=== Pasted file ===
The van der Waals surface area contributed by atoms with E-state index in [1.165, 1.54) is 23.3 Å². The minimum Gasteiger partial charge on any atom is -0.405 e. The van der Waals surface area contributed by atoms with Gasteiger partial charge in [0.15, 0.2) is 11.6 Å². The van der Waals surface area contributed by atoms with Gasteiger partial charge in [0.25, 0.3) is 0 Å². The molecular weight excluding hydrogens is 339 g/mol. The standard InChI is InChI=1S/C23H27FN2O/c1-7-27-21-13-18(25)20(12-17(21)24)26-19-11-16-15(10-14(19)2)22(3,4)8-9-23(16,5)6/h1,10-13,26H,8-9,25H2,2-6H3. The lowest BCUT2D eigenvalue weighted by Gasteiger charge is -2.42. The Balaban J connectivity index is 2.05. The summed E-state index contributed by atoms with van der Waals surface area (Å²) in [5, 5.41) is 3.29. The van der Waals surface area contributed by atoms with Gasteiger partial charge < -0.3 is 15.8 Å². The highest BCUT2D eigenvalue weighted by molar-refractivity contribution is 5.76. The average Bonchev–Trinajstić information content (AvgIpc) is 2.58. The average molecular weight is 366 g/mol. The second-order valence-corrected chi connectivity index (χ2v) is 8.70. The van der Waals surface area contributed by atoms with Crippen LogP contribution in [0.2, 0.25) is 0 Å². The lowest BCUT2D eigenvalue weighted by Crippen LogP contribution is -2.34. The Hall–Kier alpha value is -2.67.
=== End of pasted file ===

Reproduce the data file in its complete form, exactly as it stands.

The van der Waals surface area contributed by atoms with E-state index in [1.165, 1.54) is 23.3 Å². The minimum Gasteiger partial charge on any atom is -0.405 e. The van der Waals surface area contributed by atoms with Gasteiger partial charge in [0.15, 0.2) is 11.6 Å². The van der Waals surface area contributed by atoms with Gasteiger partial charge in [0.25, 0.3) is 0 Å². The molecular weight excluding hydrogens is 339 g/mol. The standard InChI is InChI=1S/C23H27FN2O/c1-7-27-21-13-18(25)20(12-17(21)24)26-19-11-16-15(10-14(19)2)22(3,4)8-9-23(16,5)6/h1,10-13,26H,8-9,25H2,2-6H3. The lowest BCUT2D eigenvalue weighted by Gasteiger charge is -2.42. The Balaban J connectivity index is 2.05. The summed E-state index contributed by atoms with van der Waals surface area (Å²) in [5, 5.41) is 3.29. The van der Waals surface area contributed by atoms with Gasteiger partial charge < -0.3 is 15.8 Å². The highest BCUT2D eigenvalue weighted by molar-refractivity contribution is 5.76. The average Bonchev–Trinajstić information content (AvgIpc) is 2.58. The average molecular weight is 366 g/mol. The second-order valence-corrected chi connectivity index (χ2v) is 8.70. The van der Waals surface area contributed by atoms with Crippen LogP contribution in [0.2, 0.25) is 0 Å². The lowest BCUT2D eigenvalue weighted by Crippen LogP contribution is -2.34. The Hall–Kier alpha value is -2.67.